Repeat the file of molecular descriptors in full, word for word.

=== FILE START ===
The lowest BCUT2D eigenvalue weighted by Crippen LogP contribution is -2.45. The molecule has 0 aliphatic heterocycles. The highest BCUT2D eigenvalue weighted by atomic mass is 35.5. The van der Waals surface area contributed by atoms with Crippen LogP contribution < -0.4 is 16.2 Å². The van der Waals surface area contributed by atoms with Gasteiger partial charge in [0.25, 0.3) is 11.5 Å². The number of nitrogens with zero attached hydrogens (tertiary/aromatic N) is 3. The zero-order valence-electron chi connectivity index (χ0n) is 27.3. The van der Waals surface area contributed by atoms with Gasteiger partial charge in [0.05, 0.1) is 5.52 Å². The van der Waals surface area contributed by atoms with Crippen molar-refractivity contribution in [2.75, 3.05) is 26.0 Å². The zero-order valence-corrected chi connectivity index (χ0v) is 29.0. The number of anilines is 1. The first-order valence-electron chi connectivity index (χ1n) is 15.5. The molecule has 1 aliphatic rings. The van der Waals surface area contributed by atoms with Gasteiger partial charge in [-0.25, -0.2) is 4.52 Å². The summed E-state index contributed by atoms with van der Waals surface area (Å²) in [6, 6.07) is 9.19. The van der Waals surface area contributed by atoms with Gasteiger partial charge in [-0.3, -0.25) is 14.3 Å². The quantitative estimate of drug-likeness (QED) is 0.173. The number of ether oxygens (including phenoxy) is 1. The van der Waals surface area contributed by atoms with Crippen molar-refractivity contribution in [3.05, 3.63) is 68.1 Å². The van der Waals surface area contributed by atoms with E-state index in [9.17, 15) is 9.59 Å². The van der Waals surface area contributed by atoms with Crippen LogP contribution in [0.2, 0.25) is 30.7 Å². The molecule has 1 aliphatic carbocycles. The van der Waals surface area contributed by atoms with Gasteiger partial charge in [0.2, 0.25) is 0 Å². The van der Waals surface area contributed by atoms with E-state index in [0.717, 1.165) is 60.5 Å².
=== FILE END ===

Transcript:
The lowest BCUT2D eigenvalue weighted by Crippen LogP contribution is -2.45. The molecule has 0 aliphatic heterocycles. The highest BCUT2D eigenvalue weighted by atomic mass is 35.5. The van der Waals surface area contributed by atoms with Crippen LogP contribution < -0.4 is 16.2 Å². The van der Waals surface area contributed by atoms with Gasteiger partial charge in [0.25, 0.3) is 11.5 Å². The number of nitrogens with zero attached hydrogens (tertiary/aromatic N) is 3. The zero-order valence-electron chi connectivity index (χ0n) is 27.3. The van der Waals surface area contributed by atoms with Gasteiger partial charge in [0.05, 0.1) is 5.52 Å². The van der Waals surface area contributed by atoms with Crippen molar-refractivity contribution in [2.75, 3.05) is 26.0 Å². The zero-order valence-corrected chi connectivity index (χ0v) is 29.0. The number of anilines is 1. The first-order valence-electron chi connectivity index (χ1n) is 15.5. The molecule has 1 aliphatic rings. The van der Waals surface area contributed by atoms with Gasteiger partial charge in [-0.25, -0.2) is 4.52 Å². The summed E-state index contributed by atoms with van der Waals surface area (Å²) in [6, 6.07) is 9.19. The van der Waals surface area contributed by atoms with Gasteiger partial charge in [-0.3, -0.25) is 14.3 Å². The quantitative estimate of drug-likeness (QED) is 0.173. The number of ether oxygens (including phenoxy) is 1. The van der Waals surface area contributed by atoms with Crippen molar-refractivity contribution in [3.05, 3.63) is 68.1 Å². The van der Waals surface area contributed by atoms with E-state index in [9.17, 15) is 9.59 Å². The van der Waals surface area contributed by atoms with Crippen LogP contribution in [0.2, 0.25) is 30.7 Å². The molecule has 1 aliphatic carbocycles. The van der Waals surface area contributed by atoms with Gasteiger partial charge in [0.2, 0.25) is 0 Å². The van der Waals surface area contributed by atoms with E-state index in [0.717, 1.165) is 60.5 Å².